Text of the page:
Inhuman Traffic: The Business of the Slave Trade

24 May 2007 – 6 April 2008

Room 69a Coins and Medals display

Admission free

In 1778, Londoner Ignatius Sancho, who had been born almost 50 years earlier on a slave ship en route between West Africa and the Americas but later won his freedom, wrote a letter to his friend describing his anger at the Slave Trade:

The grand object of English navigators - indeed of all Christian navigators - is money - money - money… In Africa, the poor wretched natives - blessed with the most fertile and luxuriant soil - are rendered so much the more miserable for what Providence meant as a blessing: - the Christians' abominable traffic for slaves - and the horrid cruelty and treachery of the petty Kings - encouraged by their Christian customers - who carry them strong liquors - to enflame their national madness - and powder - and bad fire-arms - to furnish them with the hellish means of killing and kidnapping.

The new exhibition explores this Inhuman Traffic by looking at how the trade functioned, and at how it was ended. Gold and ivory first brought European traders to West Africa, and tobacco, guns, textiles, sugar and rum enabled the trade to flourish. The small display examines these and other commodities involved in the slave trade, and the way Africa, Europeand the Americas became linked in a global trade network, featuring objects from the museum’s collection of coins and medals, alongside objects from other parts of the museum, many of which are rarely or never seen on display.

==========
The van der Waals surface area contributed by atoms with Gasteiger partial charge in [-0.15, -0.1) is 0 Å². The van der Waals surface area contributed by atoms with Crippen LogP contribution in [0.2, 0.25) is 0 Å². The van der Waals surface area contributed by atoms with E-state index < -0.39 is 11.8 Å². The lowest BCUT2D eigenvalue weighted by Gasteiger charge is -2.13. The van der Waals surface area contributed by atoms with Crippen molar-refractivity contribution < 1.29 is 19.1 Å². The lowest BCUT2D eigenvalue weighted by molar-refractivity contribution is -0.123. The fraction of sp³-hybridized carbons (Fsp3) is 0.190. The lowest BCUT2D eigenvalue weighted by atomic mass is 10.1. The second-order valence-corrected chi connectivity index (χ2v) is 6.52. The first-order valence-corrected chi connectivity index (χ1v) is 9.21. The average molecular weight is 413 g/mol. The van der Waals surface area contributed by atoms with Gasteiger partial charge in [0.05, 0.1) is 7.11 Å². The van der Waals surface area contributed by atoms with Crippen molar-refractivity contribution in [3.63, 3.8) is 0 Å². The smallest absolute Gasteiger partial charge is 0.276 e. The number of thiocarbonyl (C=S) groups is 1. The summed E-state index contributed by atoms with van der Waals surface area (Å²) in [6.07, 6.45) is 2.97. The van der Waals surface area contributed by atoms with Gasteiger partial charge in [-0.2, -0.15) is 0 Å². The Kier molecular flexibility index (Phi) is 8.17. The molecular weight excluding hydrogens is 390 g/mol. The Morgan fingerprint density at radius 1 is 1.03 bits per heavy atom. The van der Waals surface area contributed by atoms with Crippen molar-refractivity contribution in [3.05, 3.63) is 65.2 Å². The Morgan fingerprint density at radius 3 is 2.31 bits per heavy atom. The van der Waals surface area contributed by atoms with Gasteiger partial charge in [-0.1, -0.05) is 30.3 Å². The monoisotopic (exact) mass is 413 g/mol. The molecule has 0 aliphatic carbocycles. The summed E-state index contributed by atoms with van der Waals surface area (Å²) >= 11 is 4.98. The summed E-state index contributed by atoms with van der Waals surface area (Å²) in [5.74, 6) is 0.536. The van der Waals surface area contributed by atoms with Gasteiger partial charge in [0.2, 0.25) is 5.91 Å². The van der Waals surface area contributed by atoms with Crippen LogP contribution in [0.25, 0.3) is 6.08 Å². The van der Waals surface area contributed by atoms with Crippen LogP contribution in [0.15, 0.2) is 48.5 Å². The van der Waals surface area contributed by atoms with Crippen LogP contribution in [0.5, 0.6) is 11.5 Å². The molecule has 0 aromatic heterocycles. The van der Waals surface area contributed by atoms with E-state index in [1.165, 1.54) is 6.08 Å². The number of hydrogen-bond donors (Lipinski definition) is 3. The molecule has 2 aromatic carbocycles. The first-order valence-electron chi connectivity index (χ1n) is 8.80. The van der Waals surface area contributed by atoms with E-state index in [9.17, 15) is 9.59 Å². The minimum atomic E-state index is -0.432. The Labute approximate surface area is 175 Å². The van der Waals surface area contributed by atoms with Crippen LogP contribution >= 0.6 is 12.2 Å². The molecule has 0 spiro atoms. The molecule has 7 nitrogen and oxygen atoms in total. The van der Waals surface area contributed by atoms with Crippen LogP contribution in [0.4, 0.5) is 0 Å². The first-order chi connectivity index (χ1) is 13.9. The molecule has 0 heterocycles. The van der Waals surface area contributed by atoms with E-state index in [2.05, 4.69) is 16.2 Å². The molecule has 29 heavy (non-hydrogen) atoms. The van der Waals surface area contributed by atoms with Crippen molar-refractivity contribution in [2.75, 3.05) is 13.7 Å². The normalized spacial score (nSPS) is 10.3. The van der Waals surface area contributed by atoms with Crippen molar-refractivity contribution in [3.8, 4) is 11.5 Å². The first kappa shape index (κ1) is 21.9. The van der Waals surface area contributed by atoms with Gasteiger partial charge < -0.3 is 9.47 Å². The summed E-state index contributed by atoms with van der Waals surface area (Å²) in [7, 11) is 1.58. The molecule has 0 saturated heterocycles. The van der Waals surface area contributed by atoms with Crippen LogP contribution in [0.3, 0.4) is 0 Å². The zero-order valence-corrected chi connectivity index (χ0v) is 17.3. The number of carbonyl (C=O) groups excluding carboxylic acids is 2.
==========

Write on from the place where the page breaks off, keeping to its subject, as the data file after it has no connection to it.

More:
Some objects in the display showcase new research into the provenance of objects in the Museum’s collections. For example, four cowrie shells which have been in the collection for almost 200 years, but which we now know were given by Mansong Diara, ruler of the slave-trading empire of Bambara, to Scottish explorer Mungo Park. Park’s account of his travels in West Africa, published in 1799, could not avoid discussing the slave trade, and was used by campaigners arguing both for and against the trade. These shells look like any other cowries, but they have a remarkable story to tell.

Stories of the people involved in the trade and its abolition are central to the exhibition, featuring resistance leaders including Toussaint l’Ouverture, Olaudah Equiano and Nanny of the Maroons alongside others (including some whose names we don’t know) whose acts of resistance and rebellion were crucial to the turning of European public opinion against the trade.

In 1787, the Society for Effecting the Abolition of the Slave Trade was founded in London. A campaign began, with petitions, pamphlets and protests organised across the UK, and tokens were issued bearing the now-famous image of the kneeling African, asking “Am I Not a Man and a Brother?” The parliamentary spokesman for the group was William Wilberforce, MP for Hull, who in a parliamentary speech in May 1789 said, “Let us put an end at once to this inhuman traffic—let us stop this effusion of human blood.” The end came, gradually, beginning with the passage in 1807 of the parliamentary bill banning the slave trade. But this was just one small part of dismantling the trade, which had been lucrative and profitable for the traders, but at a terrible cost to so many people. Slavery was legal in the British colonies for another 30 years, and legal and illegal trading continued. Speaking in 1852, 14 years after his escape from slavery in Maryland, and 13 years before slavery would be banned in the United States, Frederick Douglass condemned the trade as an “inhuman traffic, opposed alike to the laws of God and of man.”

For further information or images please contact Hannah Boulton on 020 7323 8522 or hboulton@thebritishmuseum.ac.uk